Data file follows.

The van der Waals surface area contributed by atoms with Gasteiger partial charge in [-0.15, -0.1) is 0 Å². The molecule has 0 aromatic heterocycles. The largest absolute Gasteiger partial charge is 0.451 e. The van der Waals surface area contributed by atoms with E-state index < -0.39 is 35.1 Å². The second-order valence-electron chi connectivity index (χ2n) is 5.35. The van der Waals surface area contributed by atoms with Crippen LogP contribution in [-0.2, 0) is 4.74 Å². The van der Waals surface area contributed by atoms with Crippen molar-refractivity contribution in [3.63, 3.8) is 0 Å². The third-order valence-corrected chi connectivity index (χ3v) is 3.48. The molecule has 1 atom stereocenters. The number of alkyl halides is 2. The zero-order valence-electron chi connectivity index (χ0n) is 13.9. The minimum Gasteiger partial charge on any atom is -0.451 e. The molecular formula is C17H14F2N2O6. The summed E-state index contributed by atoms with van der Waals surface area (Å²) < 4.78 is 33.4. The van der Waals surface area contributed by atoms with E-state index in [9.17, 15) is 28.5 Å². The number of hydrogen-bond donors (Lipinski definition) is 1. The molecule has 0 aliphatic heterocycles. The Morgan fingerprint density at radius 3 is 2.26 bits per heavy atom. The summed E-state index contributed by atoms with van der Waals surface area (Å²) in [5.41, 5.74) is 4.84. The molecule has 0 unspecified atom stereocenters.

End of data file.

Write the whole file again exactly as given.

The van der Waals surface area contributed by atoms with Gasteiger partial charge in [-0.15, -0.1) is 0 Å². The molecule has 0 aromatic heterocycles. The largest absolute Gasteiger partial charge is 0.451 e. The van der Waals surface area contributed by atoms with E-state index < -0.39 is 35.1 Å². The second-order valence-electron chi connectivity index (χ2n) is 5.35. The van der Waals surface area contributed by atoms with Crippen LogP contribution in [-0.2, 0) is 4.74 Å². The van der Waals surface area contributed by atoms with Crippen molar-refractivity contribution in [3.63, 3.8) is 0 Å². The third-order valence-corrected chi connectivity index (χ3v) is 3.48. The molecule has 1 atom stereocenters. The number of alkyl halides is 2. The zero-order valence-electron chi connectivity index (χ0n) is 13.9. The minimum Gasteiger partial charge on any atom is -0.451 e. The molecular formula is C17H14F2N2O6. The summed E-state index contributed by atoms with van der Waals surface area (Å²) < 4.78 is 33.4. The van der Waals surface area contributed by atoms with E-state index in [9.17, 15) is 28.5 Å². The number of hydrogen-bond donors (Lipinski definition) is 1. The molecule has 0 aliphatic heterocycles. The Morgan fingerprint density at radius 3 is 2.26 bits per heavy atom. The summed E-state index contributed by atoms with van der Waals surface area (Å²) in [5.41, 5.74) is 4.84. The molecule has 0 unspecified atom stereocenters.